Amount: £250m lower tier two capital
Maturity: 15 January 2018
Issue/fixed re-offer price: 99.783
Coupon: 5.5% until 15 January 2013; thereafter coupon changes to three month Libor plus 83bp
Call option: at par from 15 January 2013
Spread at re-offer: 80bp over the 5% 7 September 2014 Gilt
Launch date: Friday 17 November 2016
Payment date: 1 December
Joint books: BNP Paribas, Lehman Brothers
BNP Paribas — The transaction was an overwhelming success. Bradford and Bingley had not done a lower tier two for a while, so investors were receptive to the new issue.
It is a well liked credit and the roadshow we undertook went extremely well with all the accounts expected coming in.
The quirky maturity of January 2013 for the call gave an optically attractive spread since the deal was priced against the September 2014 Gilt.
However, the inverted curve meant that Bradford & Bingley was able to get an attractive level of around 33bp against Libor which was in line with where SEB priced its lower tier two this week at 33bp-32bp against Libor.
Bradford & Bingley's 2010 lower tier two and SEB's upper tier two with a 2010 call are trading in line with each other for the same maturity in the mid-60s over. The new deal was priced inside SEB since the Bradford & Bingley deal is for six years and one month while SEB's is for five years.
The order book was for just in excess of £700m. The issuer only wanted to raise £200m but to reduce disappointment was prepared to increase the deal to £250m. The allocation process was difficult nevertheless.
The distribution was almost exclusively to the UK, although we had some pockets of demand in Switzerland and Scandinavia. Having marketed the deal at the 82bp area over Gilts, we were able to price it at 80bp on the back of the strong demand which was further helped by the fact that Bradford & Bingley has called a deal with a 2006 call date.
Lehman Brothers — On November 1, Bradford & Bingley announced it had mandated Lehman and BNP Paribas for a sterling lower tier two transaction.
To update investors on the credit, a roadshow was scheduled in Scotland on November 13 and in London for the two following days. Demand for one-on-one meetings was considerable, with most investors indicating that they would have interest in the upcoming trade.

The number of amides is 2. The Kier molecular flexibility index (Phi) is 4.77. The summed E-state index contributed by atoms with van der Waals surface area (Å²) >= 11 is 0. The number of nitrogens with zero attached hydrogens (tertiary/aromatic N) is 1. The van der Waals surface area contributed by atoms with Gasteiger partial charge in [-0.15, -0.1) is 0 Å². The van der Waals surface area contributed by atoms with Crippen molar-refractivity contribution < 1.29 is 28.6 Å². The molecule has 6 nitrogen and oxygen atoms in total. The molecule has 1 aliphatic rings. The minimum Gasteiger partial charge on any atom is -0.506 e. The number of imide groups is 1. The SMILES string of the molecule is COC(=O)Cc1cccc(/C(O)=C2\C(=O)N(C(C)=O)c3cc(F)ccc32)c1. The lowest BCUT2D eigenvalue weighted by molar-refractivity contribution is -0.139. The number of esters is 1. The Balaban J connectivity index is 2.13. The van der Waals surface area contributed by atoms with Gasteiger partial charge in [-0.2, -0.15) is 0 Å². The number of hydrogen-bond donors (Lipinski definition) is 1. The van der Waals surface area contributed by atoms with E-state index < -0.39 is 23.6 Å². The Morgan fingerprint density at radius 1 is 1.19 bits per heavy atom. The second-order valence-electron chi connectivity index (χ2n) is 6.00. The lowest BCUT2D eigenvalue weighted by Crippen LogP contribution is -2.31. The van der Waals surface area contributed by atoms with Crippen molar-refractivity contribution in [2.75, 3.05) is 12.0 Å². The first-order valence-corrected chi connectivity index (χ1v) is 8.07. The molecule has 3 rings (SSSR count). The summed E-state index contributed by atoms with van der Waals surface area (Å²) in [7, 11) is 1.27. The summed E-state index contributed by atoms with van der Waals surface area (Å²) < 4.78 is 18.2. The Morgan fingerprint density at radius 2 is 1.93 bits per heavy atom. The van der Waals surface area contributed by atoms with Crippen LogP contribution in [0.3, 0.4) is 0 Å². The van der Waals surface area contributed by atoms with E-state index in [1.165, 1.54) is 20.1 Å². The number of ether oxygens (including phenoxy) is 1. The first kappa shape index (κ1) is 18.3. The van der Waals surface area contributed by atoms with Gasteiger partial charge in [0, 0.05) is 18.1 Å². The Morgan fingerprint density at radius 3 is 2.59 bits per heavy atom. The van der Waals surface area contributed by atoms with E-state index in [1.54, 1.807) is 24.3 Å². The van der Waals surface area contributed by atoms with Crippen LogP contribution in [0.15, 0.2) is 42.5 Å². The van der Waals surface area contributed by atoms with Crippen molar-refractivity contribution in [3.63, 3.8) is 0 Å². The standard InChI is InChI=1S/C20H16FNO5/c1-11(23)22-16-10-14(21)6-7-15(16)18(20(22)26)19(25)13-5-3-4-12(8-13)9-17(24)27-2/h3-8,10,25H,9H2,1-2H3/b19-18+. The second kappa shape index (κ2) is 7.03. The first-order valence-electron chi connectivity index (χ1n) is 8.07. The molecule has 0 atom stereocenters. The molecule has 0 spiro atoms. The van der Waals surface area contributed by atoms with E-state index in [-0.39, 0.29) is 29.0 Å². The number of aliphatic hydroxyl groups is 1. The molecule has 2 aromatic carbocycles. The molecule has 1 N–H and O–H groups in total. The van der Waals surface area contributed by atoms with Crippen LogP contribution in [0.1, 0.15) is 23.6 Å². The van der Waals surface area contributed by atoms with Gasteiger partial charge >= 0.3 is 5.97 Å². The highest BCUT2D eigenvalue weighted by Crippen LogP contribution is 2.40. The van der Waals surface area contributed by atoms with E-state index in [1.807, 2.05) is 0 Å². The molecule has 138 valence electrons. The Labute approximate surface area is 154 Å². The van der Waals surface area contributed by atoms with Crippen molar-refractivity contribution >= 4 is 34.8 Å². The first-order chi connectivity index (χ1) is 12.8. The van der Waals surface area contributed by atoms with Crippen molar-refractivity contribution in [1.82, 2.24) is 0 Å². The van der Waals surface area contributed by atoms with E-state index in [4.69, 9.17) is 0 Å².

On Thursday (November 16) we went out with a January 2018 non-call January 2013, guidance of the Gilts plus 82 area, targeting a £200m transaction size.
The book built strongly over the day, with over £700m orders received by the time books closed at 5pm. The vast majority of the book comprised UK real money insurance companies and asset managers. Given the level of oversubscription, the issuer decided that to respond to investors' support for the transaction, the size would be increased to £250m (this latter figure representing the maximum amount of lower tier two Bradford & Bingley could raise).
On Friday November 17, the guidance was refined to Gilts plus 80bp and £250m was duly printed. All investors reconfirmed their orders at the new level. We saw follow-on demand from UK real money investors and closed the bonds Gilts plus 79bp-77bp.
To gauge relative value, accounts considered both outstanding Bradford & Bingley issues. The 5.625% perpetual non-call 2013 upper tier two at Gilts plus 89bp and other UK bank credits such as the Nationwide 5.25% 2018 non-call 2013 lower tier two at Gilts plus 76bp.
A differential of approximately 10bp between upper tier two and lower tier two in this part of the curve was considered fair value.
Another reference investors were looking at was the differential between Bradford & Bingley 2010 lower tier two and SEB's upper tier two with a step up in 2010 which were trading at Gilts plus 63bp and Gilts plus 64bp respectively.
The new SEB perpetual non-call five year upper tier two came at Libor plus 34bp while the new Bradford & Bingley lower tier two priced at Libor plus 33bp — confirming the relationship seen in 2010 whereby SEB upper tier two trades broadly flat to Bradford & Bingley lower tier two.
If anything, the longer economic maturity of the new Bradford and Bingley versus the new SEB implies that Bradford & Bingley lower tier two now trades a few basis points tighter than SEB upper tier two.
"...Bradford & Bingley is quite a difficult name to sell and the issuer recognises that and therefore went out with a price guidance that would appeal to investors.
Furthermore, the 12 year maturity is not the easiest and investors' appetite is more concentrated in 10 years. However, with the right guidance, the transaction appeared to have been well received."